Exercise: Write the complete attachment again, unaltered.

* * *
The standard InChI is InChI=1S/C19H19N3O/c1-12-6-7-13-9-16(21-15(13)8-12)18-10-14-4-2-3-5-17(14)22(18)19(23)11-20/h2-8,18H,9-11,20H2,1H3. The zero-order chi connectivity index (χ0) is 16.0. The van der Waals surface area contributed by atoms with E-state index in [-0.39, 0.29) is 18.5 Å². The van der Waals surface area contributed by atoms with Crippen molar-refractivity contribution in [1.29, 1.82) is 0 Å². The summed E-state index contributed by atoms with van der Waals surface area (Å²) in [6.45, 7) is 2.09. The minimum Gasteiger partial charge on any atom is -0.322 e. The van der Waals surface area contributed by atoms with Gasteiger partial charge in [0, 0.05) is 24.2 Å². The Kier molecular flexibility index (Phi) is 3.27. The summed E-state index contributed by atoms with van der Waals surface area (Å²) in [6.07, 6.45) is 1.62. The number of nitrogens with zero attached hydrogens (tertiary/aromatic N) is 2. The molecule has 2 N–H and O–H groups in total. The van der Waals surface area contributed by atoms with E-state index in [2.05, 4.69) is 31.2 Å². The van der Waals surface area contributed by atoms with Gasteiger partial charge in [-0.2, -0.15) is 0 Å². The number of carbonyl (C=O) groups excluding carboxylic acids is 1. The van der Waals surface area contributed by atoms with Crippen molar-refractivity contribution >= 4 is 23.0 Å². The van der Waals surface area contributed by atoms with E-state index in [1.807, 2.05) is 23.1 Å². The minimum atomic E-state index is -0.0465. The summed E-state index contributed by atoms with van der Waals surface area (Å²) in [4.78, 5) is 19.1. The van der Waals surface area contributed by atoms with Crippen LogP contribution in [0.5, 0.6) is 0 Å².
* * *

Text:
The standard InChI is InChI=1S/C19H19N3O/c1-12-6-7-13-9-16(21-15(13)8-12)18-10-14-4-2-3-5-17(14)22(18)19(23)11-20/h2-8,18H,9-11,20H2,1H3. The zero-order chi connectivity index (χ0) is 16.0. The van der Waals surface area contributed by atoms with E-state index in [-0.39, 0.29) is 18.5 Å². The van der Waals surface area contributed by atoms with Crippen molar-refractivity contribution in [1.29, 1.82) is 0 Å². The summed E-state index contributed by atoms with van der Waals surface area (Å²) in [6.45, 7) is 2.09. The minimum Gasteiger partial charge on any atom is -0.322 e. The van der Waals surface area contributed by atoms with Gasteiger partial charge in [0, 0.05) is 24.2 Å². The Kier molecular flexibility index (Phi) is 3.27. The summed E-state index contributed by atoms with van der Waals surface area (Å²) in [6.07, 6.45) is 1.62. The number of nitrogens with zero attached hydrogens (tertiary/aromatic N) is 2. The molecule has 2 N–H and O–H groups in total. The van der Waals surface area contributed by atoms with E-state index in [2.05, 4.69) is 31.2 Å². The van der Waals surface area contributed by atoms with Gasteiger partial charge in [-0.2, -0.15) is 0 Å². The number of carbonyl (C=O) groups excluding carboxylic acids is 1. The van der Waals surface area contributed by atoms with Crippen molar-refractivity contribution >= 4 is 23.0 Å². The van der Waals surface area contributed by atoms with E-state index in [1.807, 2.05) is 23.1 Å². The minimum atomic E-state index is -0.0465. The summed E-state index contributed by atoms with van der Waals surface area (Å²) in [4.78, 5) is 19.1. The van der Waals surface area contributed by atoms with Crippen LogP contribution in [0.5, 0.6) is 0 Å².